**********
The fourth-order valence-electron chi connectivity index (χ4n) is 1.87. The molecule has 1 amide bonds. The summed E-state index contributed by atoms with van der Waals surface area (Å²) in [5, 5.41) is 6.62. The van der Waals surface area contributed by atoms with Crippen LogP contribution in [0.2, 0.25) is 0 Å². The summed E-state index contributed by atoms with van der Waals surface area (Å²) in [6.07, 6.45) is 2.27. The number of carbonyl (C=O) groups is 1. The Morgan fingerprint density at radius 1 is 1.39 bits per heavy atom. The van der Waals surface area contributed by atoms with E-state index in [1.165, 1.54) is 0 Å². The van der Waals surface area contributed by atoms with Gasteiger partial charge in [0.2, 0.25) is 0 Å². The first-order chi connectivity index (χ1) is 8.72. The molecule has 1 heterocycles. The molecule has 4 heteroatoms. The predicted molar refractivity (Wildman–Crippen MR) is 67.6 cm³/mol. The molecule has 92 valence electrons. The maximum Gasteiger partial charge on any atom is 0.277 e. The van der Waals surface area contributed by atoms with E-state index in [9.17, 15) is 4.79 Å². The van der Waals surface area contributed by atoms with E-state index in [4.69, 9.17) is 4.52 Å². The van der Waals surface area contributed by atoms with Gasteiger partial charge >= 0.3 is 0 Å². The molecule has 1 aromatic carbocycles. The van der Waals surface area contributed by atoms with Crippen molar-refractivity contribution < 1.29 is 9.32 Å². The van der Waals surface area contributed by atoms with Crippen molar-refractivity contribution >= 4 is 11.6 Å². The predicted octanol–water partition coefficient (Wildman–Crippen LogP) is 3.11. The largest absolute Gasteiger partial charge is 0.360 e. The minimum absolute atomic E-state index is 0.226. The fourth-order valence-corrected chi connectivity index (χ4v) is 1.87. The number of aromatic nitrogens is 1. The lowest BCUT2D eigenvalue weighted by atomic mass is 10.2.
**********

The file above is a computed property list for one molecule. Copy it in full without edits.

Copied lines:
The fourth-order valence-electron chi connectivity index (χ4n) is 1.87. The molecule has 1 amide bonds. The summed E-state index contributed by atoms with van der Waals surface area (Å²) in [5, 5.41) is 6.62. The van der Waals surface area contributed by atoms with Crippen LogP contribution in [0.2, 0.25) is 0 Å². The summed E-state index contributed by atoms with van der Waals surface area (Å²) in [6.07, 6.45) is 2.27. The number of carbonyl (C=O) groups is 1. The Morgan fingerprint density at radius 1 is 1.39 bits per heavy atom. The van der Waals surface area contributed by atoms with E-state index in [1.165, 1.54) is 0 Å². The van der Waals surface area contributed by atoms with Gasteiger partial charge in [0.2, 0.25) is 0 Å². The first-order chi connectivity index (χ1) is 8.72. The molecule has 1 heterocycles. The molecule has 4 heteroatoms. The predicted molar refractivity (Wildman–Crippen MR) is 67.6 cm³/mol. The molecule has 92 valence electrons. The maximum Gasteiger partial charge on any atom is 0.277 e. The van der Waals surface area contributed by atoms with E-state index in [9.17, 15) is 4.79 Å². The van der Waals surface area contributed by atoms with E-state index in [4.69, 9.17) is 4.52 Å². The van der Waals surface area contributed by atoms with Gasteiger partial charge >= 0.3 is 0 Å². The molecule has 1 aromatic carbocycles. The van der Waals surface area contributed by atoms with Crippen molar-refractivity contribution < 1.29 is 9.32 Å². The van der Waals surface area contributed by atoms with Crippen molar-refractivity contribution >= 4 is 11.6 Å². The predicted octanol–water partition coefficient (Wildman–Crippen LogP) is 3.11. The largest absolute Gasteiger partial charge is 0.360 e. The minimum absolute atomic E-state index is 0.226. The fourth-order valence-corrected chi connectivity index (χ4v) is 1.87. The number of aromatic nitrogens is 1. The lowest BCUT2D eigenvalue weighted by atomic mass is 10.2.